Interview with CJ Wildheart (The Wildhearts)

The Wildhearts are back on the road. Guitarist CJ Wildheart chatted to Mick Burgess about the tour, his solo album Mabel and his devilishly hot new chilli sauce!!

You’re due out on tour with The Wildhearts in April. Are you looking forward to getting back on the road?

We can’t wait to get out on tour again. The Wildhearts are not one of those bands that are always working together as we all have projects outside of the band that keeps us all very busy so it’s always exciting for us to get together for a tour again. There’s nothing boring or predictable with this band there’s always anxiety, excitement and whatever with us to keep things interesting.

Last year you toured to celebrate the 20th anniversary of your Earth vs The Wildhearts album. What have you got planned for the tour this time?

I think we’ll probably play more from Chutzpah our last album. We’ll mix things up a bit and we’re looking to do things we haven’t done in a while and we’ll keep in some old favourites. As much as we need to entertain the fans we need to entertain ourselves too. I’m sure there’ll be plenty of surprises in there.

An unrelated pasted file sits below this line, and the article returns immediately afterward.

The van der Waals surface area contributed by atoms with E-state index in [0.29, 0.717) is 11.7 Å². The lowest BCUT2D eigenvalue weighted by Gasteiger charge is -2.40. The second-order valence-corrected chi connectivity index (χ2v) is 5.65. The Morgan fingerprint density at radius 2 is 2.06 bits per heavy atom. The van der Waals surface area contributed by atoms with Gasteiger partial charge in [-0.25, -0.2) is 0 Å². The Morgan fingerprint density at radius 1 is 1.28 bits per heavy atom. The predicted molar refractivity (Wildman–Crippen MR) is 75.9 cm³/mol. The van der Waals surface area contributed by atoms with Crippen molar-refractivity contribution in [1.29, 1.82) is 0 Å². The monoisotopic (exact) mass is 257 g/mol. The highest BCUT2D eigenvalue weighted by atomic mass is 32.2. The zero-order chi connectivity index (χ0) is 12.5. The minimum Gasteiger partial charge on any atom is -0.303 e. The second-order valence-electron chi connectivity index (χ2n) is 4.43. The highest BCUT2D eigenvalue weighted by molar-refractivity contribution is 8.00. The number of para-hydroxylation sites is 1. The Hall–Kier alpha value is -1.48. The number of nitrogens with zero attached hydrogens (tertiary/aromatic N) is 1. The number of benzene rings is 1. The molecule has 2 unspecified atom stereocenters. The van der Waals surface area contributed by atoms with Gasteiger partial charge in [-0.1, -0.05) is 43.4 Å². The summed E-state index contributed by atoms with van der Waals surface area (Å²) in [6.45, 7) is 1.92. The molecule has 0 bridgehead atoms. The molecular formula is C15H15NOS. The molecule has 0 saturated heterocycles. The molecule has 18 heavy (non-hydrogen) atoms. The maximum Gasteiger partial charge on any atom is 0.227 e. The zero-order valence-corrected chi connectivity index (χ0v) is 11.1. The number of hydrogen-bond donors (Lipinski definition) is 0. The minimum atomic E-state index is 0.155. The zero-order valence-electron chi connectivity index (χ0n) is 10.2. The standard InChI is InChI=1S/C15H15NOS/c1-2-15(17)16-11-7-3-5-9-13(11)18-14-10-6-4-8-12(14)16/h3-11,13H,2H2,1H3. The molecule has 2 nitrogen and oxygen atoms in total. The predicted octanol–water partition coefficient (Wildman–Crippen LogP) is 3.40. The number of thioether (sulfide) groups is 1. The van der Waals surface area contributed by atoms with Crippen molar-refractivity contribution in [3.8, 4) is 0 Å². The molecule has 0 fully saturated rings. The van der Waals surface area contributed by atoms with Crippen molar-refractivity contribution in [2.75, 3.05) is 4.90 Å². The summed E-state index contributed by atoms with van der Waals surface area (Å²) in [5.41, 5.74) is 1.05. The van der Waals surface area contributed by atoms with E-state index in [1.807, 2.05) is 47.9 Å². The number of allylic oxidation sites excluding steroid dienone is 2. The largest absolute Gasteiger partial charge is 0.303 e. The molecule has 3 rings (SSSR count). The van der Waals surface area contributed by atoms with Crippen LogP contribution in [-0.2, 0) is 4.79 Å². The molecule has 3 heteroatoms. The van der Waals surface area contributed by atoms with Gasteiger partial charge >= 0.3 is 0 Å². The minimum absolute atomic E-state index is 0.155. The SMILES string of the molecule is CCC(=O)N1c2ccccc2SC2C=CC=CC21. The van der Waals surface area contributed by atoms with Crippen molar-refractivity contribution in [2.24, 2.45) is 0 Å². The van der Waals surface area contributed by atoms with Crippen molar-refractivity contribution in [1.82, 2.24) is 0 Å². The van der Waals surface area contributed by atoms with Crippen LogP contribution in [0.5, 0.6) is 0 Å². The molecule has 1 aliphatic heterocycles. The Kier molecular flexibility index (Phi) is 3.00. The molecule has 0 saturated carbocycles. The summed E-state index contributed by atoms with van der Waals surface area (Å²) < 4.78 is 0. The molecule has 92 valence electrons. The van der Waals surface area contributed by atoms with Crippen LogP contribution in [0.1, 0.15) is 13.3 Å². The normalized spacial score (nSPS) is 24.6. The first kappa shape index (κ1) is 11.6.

You’ll be in Newcastle on 13th April. This must be a special show for the band with this being Ginger’s hometown?

I know Ginger has fallen in and out of love with Newcastle over the years. When me and Ginger put the band together there was me the only southerner amongst all these Geordie guys. I had a real crash course on the Geordie culture and I’ve never forgiven him.

Does Ginger give you the guided tour whenever you’re up in Newcastle?

The first time I ever went up to Newcastle there was a bit of a culture shock with me being from London but you know what this is such a great place and the people are so friendly that it’s difficult not to love the city.

Have you grown used to his accent?

It took quite a while, I can tell you. When he’s down in London though it’s a lot softer. He hasn’t really got that strong an accent as I’ve heard some Geordies who have really strong accents especially when they’ve had a drink or two. I’m talking about the girls there too, not the guys.

Joining you on tour is Hey Hello. This is actually Ginger’s side project. Will that seem a little strange watching him be his own opening act?

To be honest with you I’ll probably be on the bus having my dinner. Ginger has supported the Wildhearts a few times and he’s supported himself at his own gigs too so this isn’t unusual for him. I don’t know where he gets the energy from. I wouldn’t want to be my own support act. I think it’s a brave band who decides to support us.

The main support band will be Finland’s Von Hertzen Brothers. This is a totally inspired choice and they are totally different to The Wildhearts. Who’s idea was it to add them to the bill?